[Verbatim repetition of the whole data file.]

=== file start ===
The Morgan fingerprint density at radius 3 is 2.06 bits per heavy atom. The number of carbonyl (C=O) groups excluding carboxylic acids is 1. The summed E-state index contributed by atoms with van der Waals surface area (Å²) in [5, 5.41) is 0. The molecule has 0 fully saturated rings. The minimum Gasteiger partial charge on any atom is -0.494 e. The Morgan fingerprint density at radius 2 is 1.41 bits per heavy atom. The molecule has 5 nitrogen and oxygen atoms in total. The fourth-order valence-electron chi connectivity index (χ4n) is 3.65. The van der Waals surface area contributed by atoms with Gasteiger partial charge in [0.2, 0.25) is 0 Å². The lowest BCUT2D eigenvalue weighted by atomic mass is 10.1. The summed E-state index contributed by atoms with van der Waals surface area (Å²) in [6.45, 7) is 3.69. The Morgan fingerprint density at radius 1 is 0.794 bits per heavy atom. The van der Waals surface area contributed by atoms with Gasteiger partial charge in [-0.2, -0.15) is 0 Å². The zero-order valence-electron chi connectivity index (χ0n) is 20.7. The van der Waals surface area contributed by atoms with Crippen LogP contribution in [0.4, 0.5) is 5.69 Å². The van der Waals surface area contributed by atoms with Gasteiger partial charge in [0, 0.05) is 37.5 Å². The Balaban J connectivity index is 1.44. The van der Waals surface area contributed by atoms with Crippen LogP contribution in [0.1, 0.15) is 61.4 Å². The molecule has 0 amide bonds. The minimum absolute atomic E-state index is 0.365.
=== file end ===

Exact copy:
The Morgan fingerprint density at radius 3 is 2.06 bits per heavy atom. The number of carbonyl (C=O) groups excluding carboxylic acids is 1. The summed E-state index contributed by atoms with van der Waals surface area (Å²) in [5, 5.41) is 0. The molecule has 0 fully saturated rings. The minimum Gasteiger partial charge on any atom is -0.494 e. The Morgan fingerprint density at radius 2 is 1.41 bits per heavy atom. The molecule has 5 nitrogen and oxygen atoms in total. The fourth-order valence-electron chi connectivity index (χ4n) is 3.65. The van der Waals surface area contributed by atoms with Gasteiger partial charge in [0.2, 0.25) is 0 Å². The lowest BCUT2D eigenvalue weighted by atomic mass is 10.1. The summed E-state index contributed by atoms with van der Waals surface area (Å²) in [6.45, 7) is 3.69. The Morgan fingerprint density at radius 1 is 0.794 bits per heavy atom. The van der Waals surface area contributed by atoms with Gasteiger partial charge in [-0.2, -0.15) is 0 Å². The zero-order valence-electron chi connectivity index (χ0n) is 20.7. The van der Waals surface area contributed by atoms with Crippen LogP contribution in [0.4, 0.5) is 5.69 Å². The van der Waals surface area contributed by atoms with Gasteiger partial charge in [0, 0.05) is 37.5 Å². The Balaban J connectivity index is 1.44. The van der Waals surface area contributed by atoms with Crippen LogP contribution in [0.1, 0.15) is 61.4 Å². The molecule has 0 amide bonds. The minimum absolute atomic E-state index is 0.365.